A legal dispute between two chip giants turned bitter on Thursday when NVIDIA characterized a recent lawsuit from Intel as a low-blow effort to save its "decaying" CPU business by squeezing its competitors out of the market.
Intel Corp. is suing partner NVIDIA to stop it from developing compatible chipsets for future generation Intel processors, a sign that the world's largest chipmaker isn't taking favorably to NVIDIA's encroachment on the market, which has recently resulted in a loss of business from Apple.
Apple on Monday released a software update that addresses issues with its Mini DisplayPort to Dual-Link DVI adapter and also boosts HD video performance on some current Mac notebooks and previous-generation Mac desktops.
Based on reports from an unnamed NVIDIA partner, a PC Enthusiast website has controversially concluded that Apple's next Mac mini will be using NVIDIA's Ion platform, which pairs NVIDIA's 9400M system controller and integrated GPU with Intel's low power Atom processor.
A recently reliable third party claims that Apple plans to launch some NVIDIA-based iMacs at Macworld — including a possible 28-inch model — and that Intel's new Core i7 platform may play a greater role in the Mac maker's lineup than expected.
Apple's push to accelerate Mac performance in innovative ways is likely to bind the company even closer to NVIDIA's GPUs, which already support the OpenCL technology Apple will be releasing in Mac OS X 10.6 Snow Leopard.
The Inquirer, which has been sticking it to NVIDIA for some time, is again taking the chip maker to task this week, claiming that it's supplying Apple with graphics chips for the new MacBook Pro that use materials that have caused problems in the past.
Microsoft will announce its entry into the smartphone arena early next year with an iPhone rival build around NVIDIA's new system-on-a-chip (SoC) for small form factor mobile devices, according to a new report.
Apple has reportedly set an industry record by moving its OpenCL parallel computing standard from its beginnings to imminent approval in half a year, paving the way for its inclusion in Mac OS X Snow Leopard.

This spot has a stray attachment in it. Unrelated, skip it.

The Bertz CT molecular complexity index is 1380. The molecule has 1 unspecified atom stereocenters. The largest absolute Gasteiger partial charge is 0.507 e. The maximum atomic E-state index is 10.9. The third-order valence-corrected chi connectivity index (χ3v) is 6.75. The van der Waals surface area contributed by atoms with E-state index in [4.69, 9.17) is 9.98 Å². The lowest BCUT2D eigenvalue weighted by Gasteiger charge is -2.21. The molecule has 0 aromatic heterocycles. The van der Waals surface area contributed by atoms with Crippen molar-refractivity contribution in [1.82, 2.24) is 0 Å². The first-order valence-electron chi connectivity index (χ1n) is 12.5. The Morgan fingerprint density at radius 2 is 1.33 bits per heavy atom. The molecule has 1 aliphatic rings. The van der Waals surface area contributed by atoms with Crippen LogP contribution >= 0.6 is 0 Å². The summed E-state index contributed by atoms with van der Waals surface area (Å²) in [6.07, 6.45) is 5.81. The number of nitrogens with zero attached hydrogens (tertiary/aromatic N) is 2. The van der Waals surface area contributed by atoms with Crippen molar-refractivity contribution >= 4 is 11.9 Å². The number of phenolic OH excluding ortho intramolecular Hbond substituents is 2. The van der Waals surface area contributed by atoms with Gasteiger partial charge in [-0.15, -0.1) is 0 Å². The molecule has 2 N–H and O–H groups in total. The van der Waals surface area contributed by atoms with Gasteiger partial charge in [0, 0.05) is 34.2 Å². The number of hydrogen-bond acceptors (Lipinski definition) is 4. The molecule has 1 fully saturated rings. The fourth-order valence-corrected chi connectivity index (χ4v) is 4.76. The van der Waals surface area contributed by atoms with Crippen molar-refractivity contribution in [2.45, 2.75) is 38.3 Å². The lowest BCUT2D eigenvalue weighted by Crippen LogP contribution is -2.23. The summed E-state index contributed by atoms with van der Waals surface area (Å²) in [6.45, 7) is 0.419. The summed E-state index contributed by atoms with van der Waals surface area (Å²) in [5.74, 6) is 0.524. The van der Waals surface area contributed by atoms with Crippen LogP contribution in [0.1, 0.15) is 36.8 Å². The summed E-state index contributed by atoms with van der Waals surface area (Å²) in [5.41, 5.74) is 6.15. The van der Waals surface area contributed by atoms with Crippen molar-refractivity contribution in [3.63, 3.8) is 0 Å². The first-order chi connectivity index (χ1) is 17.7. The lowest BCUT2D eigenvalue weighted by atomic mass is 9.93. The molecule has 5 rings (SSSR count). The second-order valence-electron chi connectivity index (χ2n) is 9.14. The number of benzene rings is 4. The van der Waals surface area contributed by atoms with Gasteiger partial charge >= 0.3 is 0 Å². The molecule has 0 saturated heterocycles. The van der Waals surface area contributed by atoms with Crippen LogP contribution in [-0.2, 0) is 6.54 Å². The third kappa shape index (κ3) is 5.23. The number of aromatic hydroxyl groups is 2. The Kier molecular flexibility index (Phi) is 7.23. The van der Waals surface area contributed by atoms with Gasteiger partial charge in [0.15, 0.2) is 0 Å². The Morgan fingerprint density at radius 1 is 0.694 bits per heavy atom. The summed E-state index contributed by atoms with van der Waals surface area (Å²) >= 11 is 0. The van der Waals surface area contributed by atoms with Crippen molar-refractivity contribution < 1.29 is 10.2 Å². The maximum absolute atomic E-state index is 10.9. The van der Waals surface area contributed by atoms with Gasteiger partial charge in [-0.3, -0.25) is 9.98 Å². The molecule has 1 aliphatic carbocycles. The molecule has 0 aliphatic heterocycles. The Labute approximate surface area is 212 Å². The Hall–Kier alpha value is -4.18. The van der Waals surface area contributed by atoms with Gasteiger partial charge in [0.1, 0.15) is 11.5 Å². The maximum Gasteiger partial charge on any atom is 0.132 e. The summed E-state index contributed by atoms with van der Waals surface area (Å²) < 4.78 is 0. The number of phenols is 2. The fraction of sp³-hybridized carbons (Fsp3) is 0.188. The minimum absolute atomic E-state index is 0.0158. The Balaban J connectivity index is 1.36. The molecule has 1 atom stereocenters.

With its new mobile chipset platform now embedded in each of Apple's notebook families, NVIDIA plans to step up its efforts to advance Mac game developments. Separately, the chipmaker has just announced similar GeForce 9400 and 9300 chipsets for desktop CPUs, which could find their way into new iMacs.
Assuming last minute snags are avoided, the coming weeks should bring new iMacs, rounding out Apple's 2008 hardware introductions as the company enters the holiday shopping season with one of its strongest product portfolios ever.
Apple's new MacBook and MacBook Pro models contain more innovation than just their case design, graphics, and the improved accessibility of their internals. Here's a look at other details related to FireWire, USB, and the new NVIDIA-based controller that replaces Intel's chipset.
With multiple product updates all arriving at once, many might have been overwhelmed by Apple's MacBook launch to overlook potentially important features and limitations — including the need to log out to switch graphics chips and the multiple party tricks of the new 24-inch Cinema Display.
Apple's graphics options on all new MacBooks are substantially improved due to the use of NVIDIA chipsets over the Intel graphics provided on earlier models; we examine the significance of this and the choice of DisplayPort as the foundation for Apple's video output future.